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 | Chieko Noguchi | USCCB

Approach to U.S.-Mexico Border Reflects a Crisis of Conscience, says Bishop Seitz

“We are deeply disturbed by this disregard for fundamental humanitarian protections and U.S. asylum law,” said Bishop Mark J. Seitz of El Paso today after President Biden issued a proclamation restricting access to asylum at the U.S.-Mexico border.

The action relies on provisions in federal immigration law that were enacted prior to the Refugee Act of 1980. The Refugee Act established a formal system for refugee and asylum protection, incorporating into domestic law the international principle of non-refoulement, which prohibits countries from returning persons to countries where they face irreparable harm, such as persecution or torture. 

Speaking as chairman of the Committee on Migration for the U.S. Conference of Catholic Bishops, Bishop Seitz added:

“There is a crisis of conscience at the U.S.-Mexico border. When vulnerable families seeking safety and the means for a dignified life are labeled ‘invaders’ or ‘illegals’, terms that mask their humanity, we have strayed from the path of righteousness, succumbed to our fear of the ‘other’, and forsaken the values upon which our nation was founded.

“This sentiment in no way violates a country’s right and responsibility to maintain its borders and regulate immigration in furtherance of the common good.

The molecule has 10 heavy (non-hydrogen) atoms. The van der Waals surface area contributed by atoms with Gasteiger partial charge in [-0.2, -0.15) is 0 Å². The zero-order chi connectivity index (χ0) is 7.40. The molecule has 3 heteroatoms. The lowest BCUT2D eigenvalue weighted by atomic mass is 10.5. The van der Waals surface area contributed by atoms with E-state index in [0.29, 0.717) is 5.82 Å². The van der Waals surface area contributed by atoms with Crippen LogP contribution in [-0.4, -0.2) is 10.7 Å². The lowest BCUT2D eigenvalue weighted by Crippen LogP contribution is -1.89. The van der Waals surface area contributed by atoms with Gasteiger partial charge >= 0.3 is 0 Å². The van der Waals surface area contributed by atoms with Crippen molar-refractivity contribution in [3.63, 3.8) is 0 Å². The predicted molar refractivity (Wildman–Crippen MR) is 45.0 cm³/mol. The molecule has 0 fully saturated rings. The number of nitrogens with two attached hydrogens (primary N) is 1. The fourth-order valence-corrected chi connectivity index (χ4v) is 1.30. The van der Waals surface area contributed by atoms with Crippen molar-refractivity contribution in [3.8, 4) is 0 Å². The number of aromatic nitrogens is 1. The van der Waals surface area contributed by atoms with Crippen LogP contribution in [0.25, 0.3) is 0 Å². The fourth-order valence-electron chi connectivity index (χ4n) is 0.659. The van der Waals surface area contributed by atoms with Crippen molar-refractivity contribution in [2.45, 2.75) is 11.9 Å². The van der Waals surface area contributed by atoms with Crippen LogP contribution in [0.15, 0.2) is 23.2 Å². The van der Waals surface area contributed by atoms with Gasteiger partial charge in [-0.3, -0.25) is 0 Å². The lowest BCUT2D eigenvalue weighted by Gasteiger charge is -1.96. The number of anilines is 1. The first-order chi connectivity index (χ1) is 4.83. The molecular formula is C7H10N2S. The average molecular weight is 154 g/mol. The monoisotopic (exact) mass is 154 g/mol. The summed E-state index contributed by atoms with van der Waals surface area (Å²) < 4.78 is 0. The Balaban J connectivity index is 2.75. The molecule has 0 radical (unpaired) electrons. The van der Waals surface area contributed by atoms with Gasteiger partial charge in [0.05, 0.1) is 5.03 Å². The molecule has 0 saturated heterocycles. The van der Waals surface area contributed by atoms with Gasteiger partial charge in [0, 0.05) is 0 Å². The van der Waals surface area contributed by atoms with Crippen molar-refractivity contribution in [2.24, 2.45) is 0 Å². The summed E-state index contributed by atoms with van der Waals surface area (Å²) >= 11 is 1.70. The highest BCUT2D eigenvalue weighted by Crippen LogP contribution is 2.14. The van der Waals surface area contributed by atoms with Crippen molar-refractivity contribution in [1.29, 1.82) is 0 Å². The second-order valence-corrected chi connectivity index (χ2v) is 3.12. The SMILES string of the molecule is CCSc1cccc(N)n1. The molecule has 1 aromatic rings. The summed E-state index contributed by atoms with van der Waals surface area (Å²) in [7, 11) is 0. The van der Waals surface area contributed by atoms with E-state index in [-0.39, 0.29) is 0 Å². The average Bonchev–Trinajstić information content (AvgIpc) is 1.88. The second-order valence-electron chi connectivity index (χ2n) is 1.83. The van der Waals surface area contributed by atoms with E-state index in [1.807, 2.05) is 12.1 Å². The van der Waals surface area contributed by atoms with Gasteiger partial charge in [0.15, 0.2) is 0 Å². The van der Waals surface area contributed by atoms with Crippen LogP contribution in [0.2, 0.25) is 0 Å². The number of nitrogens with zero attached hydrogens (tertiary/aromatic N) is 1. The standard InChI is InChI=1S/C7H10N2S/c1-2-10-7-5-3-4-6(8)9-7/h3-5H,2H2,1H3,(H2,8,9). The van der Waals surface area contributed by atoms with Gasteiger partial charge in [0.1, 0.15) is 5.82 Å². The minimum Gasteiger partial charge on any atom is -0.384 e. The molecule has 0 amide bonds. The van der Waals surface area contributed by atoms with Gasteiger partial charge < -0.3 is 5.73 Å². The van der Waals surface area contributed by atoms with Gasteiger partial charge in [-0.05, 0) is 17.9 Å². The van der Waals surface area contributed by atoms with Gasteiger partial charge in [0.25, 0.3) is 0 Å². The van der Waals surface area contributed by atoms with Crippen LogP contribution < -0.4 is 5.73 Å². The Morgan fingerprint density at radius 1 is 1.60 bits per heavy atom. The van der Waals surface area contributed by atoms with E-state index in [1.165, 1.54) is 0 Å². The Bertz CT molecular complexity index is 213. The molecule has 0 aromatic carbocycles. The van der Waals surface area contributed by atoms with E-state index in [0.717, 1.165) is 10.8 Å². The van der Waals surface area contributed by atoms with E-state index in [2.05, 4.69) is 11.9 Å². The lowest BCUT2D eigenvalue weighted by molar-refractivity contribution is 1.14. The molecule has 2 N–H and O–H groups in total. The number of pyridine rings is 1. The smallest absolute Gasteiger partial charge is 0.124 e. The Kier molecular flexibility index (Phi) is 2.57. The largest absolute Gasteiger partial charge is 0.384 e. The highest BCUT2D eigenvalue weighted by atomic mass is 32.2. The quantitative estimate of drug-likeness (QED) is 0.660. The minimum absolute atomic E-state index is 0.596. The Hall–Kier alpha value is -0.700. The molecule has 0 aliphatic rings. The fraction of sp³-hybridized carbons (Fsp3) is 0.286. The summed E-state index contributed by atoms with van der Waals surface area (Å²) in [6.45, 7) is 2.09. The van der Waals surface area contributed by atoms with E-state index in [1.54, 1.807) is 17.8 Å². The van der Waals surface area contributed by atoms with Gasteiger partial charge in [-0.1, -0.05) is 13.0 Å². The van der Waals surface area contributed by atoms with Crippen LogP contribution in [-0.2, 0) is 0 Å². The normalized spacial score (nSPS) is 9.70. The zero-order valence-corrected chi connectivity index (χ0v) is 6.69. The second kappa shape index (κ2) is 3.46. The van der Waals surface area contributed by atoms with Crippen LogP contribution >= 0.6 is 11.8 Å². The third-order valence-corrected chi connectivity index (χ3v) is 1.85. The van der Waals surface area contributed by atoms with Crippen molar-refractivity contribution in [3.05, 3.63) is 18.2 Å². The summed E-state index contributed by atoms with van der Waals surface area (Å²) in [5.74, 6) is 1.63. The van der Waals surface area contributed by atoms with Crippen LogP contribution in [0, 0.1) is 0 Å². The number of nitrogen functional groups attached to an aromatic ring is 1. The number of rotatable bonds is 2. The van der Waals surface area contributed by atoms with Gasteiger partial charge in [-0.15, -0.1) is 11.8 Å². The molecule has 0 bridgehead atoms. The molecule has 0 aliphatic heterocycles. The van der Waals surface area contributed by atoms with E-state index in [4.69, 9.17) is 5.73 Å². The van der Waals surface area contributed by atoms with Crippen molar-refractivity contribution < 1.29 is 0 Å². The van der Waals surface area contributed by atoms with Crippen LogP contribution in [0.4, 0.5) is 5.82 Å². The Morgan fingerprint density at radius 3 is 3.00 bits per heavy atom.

Nevertheless, as defenders of human life and dignity, which we hold sacred and inviolable from the moment of conception, we cannot accept unjust conditions on the right to migrate for those fleeing life-threatening situations.

We especially worry for those compelled by these policies to traverse more treacherous terrain, further endangering their lives and the lives of Border Patrol agents.  

“For those concerned about violent gangs, drug smugglers, and human traffickers, we join you in opposing those evildoers. At the same time, we ask: What fate awaits the families who flee for their lives from the same predatory actors, only to be returned to their grasp once they reach our borders? Imposing arbitrary limits on asylum access and curtailing due process will only empower and embolden those who seek to exploit the most vulnerable. These measures will not sustainably reduce the increased levels of forced migration seen worldwide.

“Mindful of challenges faced by American communities and consistent with our longstanding and repeated calls for bipartisan reform of our broken immigration system, we strongly urge the President to reverse course and recommit his administration to policies that respect the human life and dignity of migrants, both within and beyond our borders.”